Addressing the UN General Assembly during the general debate in New York on Wednesday, President Toomas Hendrik Ilves said information and communication technologies may lead to a new Industrial Revolution.
“Despite the world's best efforts millions remain in poverty. The IT transformation will create massive opportunities all over the world,” Ilves said.
He continued: “We must, however, avoid a digital divide that would stymie this historic chance to accelerate the development in all parts of the world. Especially because by investing in IT, countries such as mine have leapt into modernity and transparency.”
The president's speech brought up Estonia's e-nation trumps - e-elections, e-taxes, e-school, e-medicine, e-parking, and other innovative public services that he said have reduced corruption and cut costs.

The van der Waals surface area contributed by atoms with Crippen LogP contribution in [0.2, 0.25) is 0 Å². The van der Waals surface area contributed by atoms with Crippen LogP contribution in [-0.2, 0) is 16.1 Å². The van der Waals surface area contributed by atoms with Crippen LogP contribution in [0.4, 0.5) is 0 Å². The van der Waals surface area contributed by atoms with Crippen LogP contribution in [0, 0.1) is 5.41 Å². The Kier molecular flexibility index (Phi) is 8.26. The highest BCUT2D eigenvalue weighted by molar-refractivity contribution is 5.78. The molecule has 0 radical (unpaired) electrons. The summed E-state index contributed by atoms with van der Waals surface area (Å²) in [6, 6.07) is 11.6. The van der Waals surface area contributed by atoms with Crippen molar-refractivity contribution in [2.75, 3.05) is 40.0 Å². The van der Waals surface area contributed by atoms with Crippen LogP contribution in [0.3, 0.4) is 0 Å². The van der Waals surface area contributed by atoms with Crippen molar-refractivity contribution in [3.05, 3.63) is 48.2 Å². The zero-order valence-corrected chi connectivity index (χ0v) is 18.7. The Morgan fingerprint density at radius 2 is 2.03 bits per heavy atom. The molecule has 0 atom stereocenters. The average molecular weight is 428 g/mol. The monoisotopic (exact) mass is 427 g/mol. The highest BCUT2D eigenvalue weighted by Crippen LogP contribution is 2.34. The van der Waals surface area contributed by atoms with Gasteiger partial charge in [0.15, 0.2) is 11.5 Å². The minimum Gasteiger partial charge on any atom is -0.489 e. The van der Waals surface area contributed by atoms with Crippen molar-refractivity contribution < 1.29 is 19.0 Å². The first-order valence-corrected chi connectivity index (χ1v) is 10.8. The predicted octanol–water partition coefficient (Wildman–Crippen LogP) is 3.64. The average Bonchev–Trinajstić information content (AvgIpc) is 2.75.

He also mentioned the 2007 cyber attacks and the recent Freedom House survey that ranked Estonia as having the freest internet in the world. Ilves said a new International Telecommunication Union regulation should avoid restricting internet freedom.
“Too many countries speak about the dangers of a free Internet from a security perspective. The truth is that cyber security is needed to prevent oppressive governments and criminals wreaking havoc. It is not to prevent peaceful individuals from speaking their minds or gathering information and exchanging ideas,” Ilves said.
The president will be a keynote speaker at a cyber security conference in Washington on Thursday.